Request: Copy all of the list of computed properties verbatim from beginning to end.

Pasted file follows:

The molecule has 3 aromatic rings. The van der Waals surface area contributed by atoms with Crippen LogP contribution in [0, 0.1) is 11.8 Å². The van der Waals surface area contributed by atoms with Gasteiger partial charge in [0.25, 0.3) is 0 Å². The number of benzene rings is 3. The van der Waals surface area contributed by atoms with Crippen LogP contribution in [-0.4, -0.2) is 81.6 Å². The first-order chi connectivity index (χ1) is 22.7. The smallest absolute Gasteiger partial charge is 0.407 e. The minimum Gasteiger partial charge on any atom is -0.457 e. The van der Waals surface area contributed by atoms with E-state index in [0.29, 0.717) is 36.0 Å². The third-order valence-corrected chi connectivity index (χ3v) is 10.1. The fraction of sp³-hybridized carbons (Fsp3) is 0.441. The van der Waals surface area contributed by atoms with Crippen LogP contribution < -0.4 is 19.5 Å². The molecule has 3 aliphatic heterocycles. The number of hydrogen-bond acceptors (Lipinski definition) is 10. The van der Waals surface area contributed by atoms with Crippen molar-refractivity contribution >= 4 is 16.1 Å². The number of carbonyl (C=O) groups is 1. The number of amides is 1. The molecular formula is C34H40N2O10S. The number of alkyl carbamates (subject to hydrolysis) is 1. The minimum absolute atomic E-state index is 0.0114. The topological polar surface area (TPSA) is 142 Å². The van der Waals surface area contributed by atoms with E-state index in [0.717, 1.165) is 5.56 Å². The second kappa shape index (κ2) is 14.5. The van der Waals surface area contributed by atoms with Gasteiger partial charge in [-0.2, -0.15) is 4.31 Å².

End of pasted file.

The molecule has 3 aromatic rings. The van der Waals surface area contributed by atoms with Crippen LogP contribution in [0, 0.1) is 11.8 Å². The van der Waals surface area contributed by atoms with Gasteiger partial charge in [0.25, 0.3) is 0 Å². The number of benzene rings is 3. The van der Waals surface area contributed by atoms with Crippen LogP contribution in [-0.4, -0.2) is 81.6 Å². The first-order chi connectivity index (χ1) is 22.7. The smallest absolute Gasteiger partial charge is 0.407 e. The minimum Gasteiger partial charge on any atom is -0.457 e. The van der Waals surface area contributed by atoms with E-state index in [0.29, 0.717) is 36.0 Å². The third-order valence-corrected chi connectivity index (χ3v) is 10.1. The fraction of sp³-hybridized carbons (Fsp3) is 0.441. The van der Waals surface area contributed by atoms with Crippen LogP contribution < -0.4 is 19.5 Å². The molecule has 3 aliphatic heterocycles. The number of hydrogen-bond acceptors (Lipinski definition) is 10. The van der Waals surface area contributed by atoms with Crippen molar-refractivity contribution >= 4 is 16.1 Å². The number of carbonyl (C=O) groups is 1. The number of amides is 1. The molecular formula is C34H40N2O10S. The number of alkyl carbamates (subject to hydrolysis) is 1. The minimum absolute atomic E-state index is 0.0114. The topological polar surface area (TPSA) is 142 Å². The van der Waals surface area contributed by atoms with E-state index in [0.717, 1.165) is 5.56 Å². The second kappa shape index (κ2) is 14.5. The van der Waals surface area contributed by atoms with Gasteiger partial charge in [-0.2, -0.15) is 4.31 Å².